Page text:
London rents rebound as UK rental growth doubles

Houses of Parliament

Overall, UK residential rents rose between June and July, as London saw rental growth for the first time in nine months.

Countrywide’s monthly index indicated an increase of 2.2% in rental growth nationally for the period, with London leading the way.

The data shows a fall of 18% in the number of properties available to rent in the capital, purported to be a key factor in the latest results, as rental rates rose in the face of growing demand for rental properties.

The significant fall in the number of available homes to rent in London has not been matched by demand from tenants, which has gone up - by 1% on the same period in 2016.

This means that roughly the same number of people as last year are applying to rent a currently dwindling number of homes.

One of the most significant mitigating factors is that there are now far fewer landlords buying property and this is resulting in fewer homes becoming available to let in London.
July’s figures indicate that the number of homes bought by landlords in London has plummeted to a seven-year low, with only 10.5% of the homes sold being purchased by a landlord, the lowest level since August 2010 and less than half the 2015 average figure of 20.9%.

The key reason cited for this fall is the 3% stamp duty surcharge, which was introduced in April 2016. It appears now that there is an industry backlash to the additional cost that this has imposed upon landlords looking to buy property, with a 50% drop in the number of property sales in London since 2015.

However, it is not just in London where the effects of additional house purchasing charges are being felt.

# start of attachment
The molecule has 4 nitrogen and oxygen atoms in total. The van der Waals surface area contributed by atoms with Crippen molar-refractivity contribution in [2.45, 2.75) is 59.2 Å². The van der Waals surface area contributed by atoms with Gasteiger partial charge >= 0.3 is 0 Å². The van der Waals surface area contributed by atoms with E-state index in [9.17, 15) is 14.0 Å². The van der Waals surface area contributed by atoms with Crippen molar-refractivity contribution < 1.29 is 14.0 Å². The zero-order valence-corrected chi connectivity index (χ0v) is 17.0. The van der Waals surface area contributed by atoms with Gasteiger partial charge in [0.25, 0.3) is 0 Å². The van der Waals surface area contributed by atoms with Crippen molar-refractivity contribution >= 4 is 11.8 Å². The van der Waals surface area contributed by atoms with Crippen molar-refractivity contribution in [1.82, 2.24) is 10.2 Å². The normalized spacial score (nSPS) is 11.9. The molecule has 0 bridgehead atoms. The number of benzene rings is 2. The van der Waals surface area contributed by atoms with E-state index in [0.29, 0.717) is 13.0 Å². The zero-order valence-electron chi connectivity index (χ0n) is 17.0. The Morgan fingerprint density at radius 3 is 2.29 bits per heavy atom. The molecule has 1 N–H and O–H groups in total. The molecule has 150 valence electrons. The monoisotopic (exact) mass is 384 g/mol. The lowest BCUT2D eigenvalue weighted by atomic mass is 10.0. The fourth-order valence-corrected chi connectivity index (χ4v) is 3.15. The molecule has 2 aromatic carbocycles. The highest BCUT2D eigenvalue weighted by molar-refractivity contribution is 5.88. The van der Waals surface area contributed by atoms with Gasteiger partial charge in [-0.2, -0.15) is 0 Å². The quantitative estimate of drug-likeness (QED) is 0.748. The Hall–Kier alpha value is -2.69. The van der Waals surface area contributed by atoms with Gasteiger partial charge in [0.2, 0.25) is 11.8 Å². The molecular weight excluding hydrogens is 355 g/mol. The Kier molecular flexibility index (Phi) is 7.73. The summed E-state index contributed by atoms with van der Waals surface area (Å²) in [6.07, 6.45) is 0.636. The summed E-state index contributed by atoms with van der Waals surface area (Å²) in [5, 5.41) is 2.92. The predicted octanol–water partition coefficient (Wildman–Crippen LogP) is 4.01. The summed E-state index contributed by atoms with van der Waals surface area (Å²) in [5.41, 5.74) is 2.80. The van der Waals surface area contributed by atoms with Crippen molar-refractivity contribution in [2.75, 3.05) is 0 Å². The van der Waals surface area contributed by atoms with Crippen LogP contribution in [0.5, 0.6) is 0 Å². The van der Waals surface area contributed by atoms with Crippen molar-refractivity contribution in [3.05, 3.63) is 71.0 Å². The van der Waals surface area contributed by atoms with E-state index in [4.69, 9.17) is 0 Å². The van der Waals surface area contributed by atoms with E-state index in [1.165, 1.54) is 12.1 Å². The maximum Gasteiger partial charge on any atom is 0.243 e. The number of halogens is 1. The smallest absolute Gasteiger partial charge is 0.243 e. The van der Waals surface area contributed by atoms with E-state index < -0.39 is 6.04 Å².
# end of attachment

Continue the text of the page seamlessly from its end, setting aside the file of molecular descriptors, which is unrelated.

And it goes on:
As with London, there is an overall shortfall in stock in the East (6%) and South of England (5%), in contrast to the rest of the country, where the number of properties available to rent increased by 4% year on year, indicating growth, albeit at a continued slower pace, which has been consistent over the past ten months.

The shortfall in property in the South has driven rental increases in these areas, with three of the four fastest-growing regions being the South West, East of England and Greater London. Elsewhere, Scotland achieved the fastest-rental rise at 3%.

The reduction in the number of properties available to rent in the South, points clearly to a fall in the number of landlords buying additional property in this region since stamp duty levy.

Johnny Morris, research director at Countrywide, commented:

The rush to beat higher stamp duty rates in April 2016 caused a spike in the number of homes to rent, but that has now worked its way through the market. The stock of homes to rent is now falling in the more expensive parts of the country because higher tax rates have dissuaded large numbers of landlords from buying. Ultimately this means fewer homes on the market and higher rents.

Andrew Turner, chief executive at Commercial Trust, said:

There is a very evident link between the fall in the number of buy-to-let landlords buying property in traditionally expensive areas and the impact that stamp duty is having on such transactions.

“The losers are the tenants, as the consequence of fewer available rental properties is greater competition and an increase in rent.

“However, what this data does show is that despite the increase in rental prices, the demand for rental housing in London and the rest of the UK remains consistent and that has to be an encouraging sign for buy-to-let landlords.

“This demand will continue to bolster the buy-to-let market, but regardless, renting will always be a positive choice for many and a much need stepping stone, prior to joining the property ladder, for others.

This information should not be interpreted as financial advice. Mortgage and loan rates are subject to change.